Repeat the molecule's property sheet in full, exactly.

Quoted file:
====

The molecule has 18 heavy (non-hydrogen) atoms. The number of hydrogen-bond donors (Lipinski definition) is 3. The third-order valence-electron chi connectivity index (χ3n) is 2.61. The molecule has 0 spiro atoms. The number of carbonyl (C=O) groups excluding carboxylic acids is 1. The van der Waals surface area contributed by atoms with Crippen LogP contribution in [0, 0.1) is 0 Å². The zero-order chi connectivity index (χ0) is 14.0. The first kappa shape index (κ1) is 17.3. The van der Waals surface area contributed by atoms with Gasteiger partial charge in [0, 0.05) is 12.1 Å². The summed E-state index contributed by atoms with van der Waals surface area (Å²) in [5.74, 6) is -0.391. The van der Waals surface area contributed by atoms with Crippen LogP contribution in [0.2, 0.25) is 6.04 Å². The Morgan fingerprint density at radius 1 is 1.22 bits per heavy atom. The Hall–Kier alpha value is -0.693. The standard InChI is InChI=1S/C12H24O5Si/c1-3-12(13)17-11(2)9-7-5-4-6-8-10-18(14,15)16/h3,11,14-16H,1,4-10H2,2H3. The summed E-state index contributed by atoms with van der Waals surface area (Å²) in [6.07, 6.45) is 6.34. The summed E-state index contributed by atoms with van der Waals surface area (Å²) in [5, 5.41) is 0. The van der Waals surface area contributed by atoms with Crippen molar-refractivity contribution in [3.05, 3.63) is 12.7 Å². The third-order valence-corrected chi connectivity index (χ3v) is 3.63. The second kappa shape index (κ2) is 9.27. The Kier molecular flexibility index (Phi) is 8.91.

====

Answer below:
The molecule has 18 heavy (non-hydrogen) atoms. The number of hydrogen-bond donors (Lipinski definition) is 3. The third-order valence-electron chi connectivity index (χ3n) is 2.61. The molecule has 0 spiro atoms. The number of carbonyl (C=O) groups excluding carboxylic acids is 1. The van der Waals surface area contributed by atoms with Crippen LogP contribution in [0, 0.1) is 0 Å². The zero-order chi connectivity index (χ0) is 14.0. The first kappa shape index (κ1) is 17.3. The van der Waals surface area contributed by atoms with Gasteiger partial charge in [0, 0.05) is 12.1 Å². The summed E-state index contributed by atoms with van der Waals surface area (Å²) in [5.74, 6) is -0.391. The van der Waals surface area contributed by atoms with Crippen LogP contribution in [0.2, 0.25) is 6.04 Å². The Morgan fingerprint density at radius 1 is 1.22 bits per heavy atom. The Hall–Kier alpha value is -0.693. The standard InChI is InChI=1S/C12H24O5Si/c1-3-12(13)17-11(2)9-7-5-4-6-8-10-18(14,15)16/h3,11,14-16H,1,4-10H2,2H3. The summed E-state index contributed by atoms with van der Waals surface area (Å²) in [6.07, 6.45) is 6.34. The summed E-state index contributed by atoms with van der Waals surface area (Å²) in [5, 5.41) is 0. The van der Waals surface area contributed by atoms with Crippen molar-refractivity contribution in [3.05, 3.63) is 12.7 Å². The third-order valence-corrected chi connectivity index (χ3v) is 3.63. The second kappa shape index (κ2) is 9.27. The Kier molecular flexibility index (Phi) is 8.91.